issued in the 19th century by the Confederate States of America), and has been expanding in recent years. Currently, they are being used to finance a range of tree crops in Australia and Chile. 33
Other mixed products
Price risk management can be incorporated into many other offerings. For example, a large aluminium refinery could buy fire insurance wherein its deductible is a direct function of energy and aluminium prices: if there is a large fire and a pay-out is to come from the insurance company, if energy prices are high and aluminium prices low (and thus, the refinery’s cash flows are under pressure), the deductible is low; and when its profit margin is high, its deductible is high. Such fire insurance fits better the needs of the refinery than the traditional contracts with a fixed deductible, and thus give better value for the money. Or another insurance example: one could try to develop revenue insurance (still in its infancy in developed countries, and requiring large subsidies to elicit potential buyers’ interest).
While one conceptually could envisage similar complex instruments for coffee producers— and it may be possible to incorporate some of such instruments in government support packages for the coffee sector—we are likely to be still far from a possible implementation. One mixed product that may be feasible though (although still untried) is that warehouse operators offer those storing coffee the choice between taking the coffee back, or (before a certain period) just leave it with the warehouse operator and receive a pre-agreed price. This is similar to one of the programs used in the U.S. (for sugar) to give growers a minimum support price (called a “loan rate”). Warehouse keepers can manage their risks by buying call options, and they can include the related premiums into their warehousing charges. If this is considered a socially beneficial operation, governments could subsidize the option premiums.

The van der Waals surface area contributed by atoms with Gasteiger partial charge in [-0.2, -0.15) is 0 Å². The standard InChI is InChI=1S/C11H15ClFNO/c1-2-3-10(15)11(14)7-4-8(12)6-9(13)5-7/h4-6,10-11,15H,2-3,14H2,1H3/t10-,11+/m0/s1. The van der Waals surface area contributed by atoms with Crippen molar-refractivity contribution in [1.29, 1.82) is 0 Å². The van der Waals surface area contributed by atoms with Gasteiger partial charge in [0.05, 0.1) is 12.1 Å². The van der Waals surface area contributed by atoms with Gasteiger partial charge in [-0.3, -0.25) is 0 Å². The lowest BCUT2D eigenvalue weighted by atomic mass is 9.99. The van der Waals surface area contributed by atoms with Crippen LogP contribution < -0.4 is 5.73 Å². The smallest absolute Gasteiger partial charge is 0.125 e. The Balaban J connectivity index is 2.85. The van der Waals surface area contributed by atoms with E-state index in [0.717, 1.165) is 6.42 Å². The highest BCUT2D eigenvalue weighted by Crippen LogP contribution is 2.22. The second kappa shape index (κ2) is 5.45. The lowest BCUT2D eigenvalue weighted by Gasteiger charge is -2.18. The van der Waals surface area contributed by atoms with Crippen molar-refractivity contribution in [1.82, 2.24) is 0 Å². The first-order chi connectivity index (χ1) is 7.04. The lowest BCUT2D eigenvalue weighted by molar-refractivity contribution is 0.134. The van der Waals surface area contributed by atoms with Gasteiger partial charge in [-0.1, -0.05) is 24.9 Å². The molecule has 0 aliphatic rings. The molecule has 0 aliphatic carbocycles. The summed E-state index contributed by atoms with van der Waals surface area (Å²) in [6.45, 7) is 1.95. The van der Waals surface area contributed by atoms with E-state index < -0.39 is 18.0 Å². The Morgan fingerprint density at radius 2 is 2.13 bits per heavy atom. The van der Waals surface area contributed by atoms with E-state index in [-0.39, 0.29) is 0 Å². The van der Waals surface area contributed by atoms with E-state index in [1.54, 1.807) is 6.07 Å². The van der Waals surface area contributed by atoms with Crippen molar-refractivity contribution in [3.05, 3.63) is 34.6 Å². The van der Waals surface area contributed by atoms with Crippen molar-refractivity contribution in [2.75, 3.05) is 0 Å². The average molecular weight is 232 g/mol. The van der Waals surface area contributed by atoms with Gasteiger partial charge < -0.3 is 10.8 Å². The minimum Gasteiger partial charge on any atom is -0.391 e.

Conclusion: What instruments are most feasible for farmers and their associations?
A wide range of instruments for risk transfer is available on the market, and all have been developed to meet the legitimate business needs of certain enterprises. There is no reason to assume that under all circumstances there is only one instrument which is best for everyone. All instruments have their benefits and drawbacks.
In the case of options, the principal drawback is the upfront cost. In the case of futures, they are difficult to use when there is both output and price uncertainty: one cannot use futures for uncertain production (and the same applies to over-the-counter strategies such as collars or participating options). Moreover, futures have large “contingent cash requirements”: those using them need ready access to cash.
From a practical perspective, it would seem advisable to use option-based strategies as a starting point for farmers’ associations—probably through the over-the-counter market or embedded in physical or financial transactions. Once such associations have built up skills and have strengthened their links with banks, instruments that are more difficult to deal in, from a cash flow, operational and managerial perspective, can be considered.
How can governments of coffee-exporting countries use market-based instruments to manage price risk?
33 See for a discussion UNCTAD, New sources of commodity sector finance: innovative ways of tapping into the capital market, June 2006.